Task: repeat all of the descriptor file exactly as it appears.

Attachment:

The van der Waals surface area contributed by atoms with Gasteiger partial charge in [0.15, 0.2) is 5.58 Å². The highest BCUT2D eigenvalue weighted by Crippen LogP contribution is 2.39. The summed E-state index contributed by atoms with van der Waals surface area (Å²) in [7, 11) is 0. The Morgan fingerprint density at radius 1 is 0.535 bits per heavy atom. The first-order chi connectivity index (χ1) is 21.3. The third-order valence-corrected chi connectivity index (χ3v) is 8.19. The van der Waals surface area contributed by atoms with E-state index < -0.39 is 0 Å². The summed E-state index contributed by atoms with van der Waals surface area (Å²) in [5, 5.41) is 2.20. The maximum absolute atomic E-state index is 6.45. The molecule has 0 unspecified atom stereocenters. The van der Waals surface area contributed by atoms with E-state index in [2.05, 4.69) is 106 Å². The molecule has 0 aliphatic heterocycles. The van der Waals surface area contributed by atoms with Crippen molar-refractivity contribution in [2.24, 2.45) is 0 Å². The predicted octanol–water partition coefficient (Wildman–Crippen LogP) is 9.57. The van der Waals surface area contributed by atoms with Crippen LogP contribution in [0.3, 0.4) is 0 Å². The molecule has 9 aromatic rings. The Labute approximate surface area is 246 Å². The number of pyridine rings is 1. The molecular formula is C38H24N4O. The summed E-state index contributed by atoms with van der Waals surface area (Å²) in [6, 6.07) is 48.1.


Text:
The van der Waals surface area contributed by atoms with Gasteiger partial charge in [0.15, 0.2) is 5.58 Å². The highest BCUT2D eigenvalue weighted by Crippen LogP contribution is 2.39. The summed E-state index contributed by atoms with van der Waals surface area (Å²) in [7, 11) is 0. The Morgan fingerprint density at radius 1 is 0.535 bits per heavy atom. The first-order chi connectivity index (χ1) is 21.3. The third-order valence-corrected chi connectivity index (χ3v) is 8.19. The van der Waals surface area contributed by atoms with E-state index < -0.39 is 0 Å². The summed E-state index contributed by atoms with van der Waals surface area (Å²) in [5, 5.41) is 2.20. The maximum absolute atomic E-state index is 6.45. The molecule has 0 unspecified atom stereocenters. The van der Waals surface area contributed by atoms with E-state index in [2.05, 4.69) is 106 Å². The molecule has 0 aliphatic heterocycles. The van der Waals surface area contributed by atoms with Crippen molar-refractivity contribution in [2.24, 2.45) is 0 Å². The predicted octanol–water partition coefficient (Wildman–Crippen LogP) is 9.57. The van der Waals surface area contributed by atoms with Crippen LogP contribution in [0.3, 0.4) is 0 Å². The molecule has 9 aromatic rings. The Labute approximate surface area is 246 Å². The number of pyridine rings is 1. The molecular formula is C38H24N4O. The summed E-state index contributed by atoms with van der Waals surface area (Å²) in [6, 6.07) is 48.1.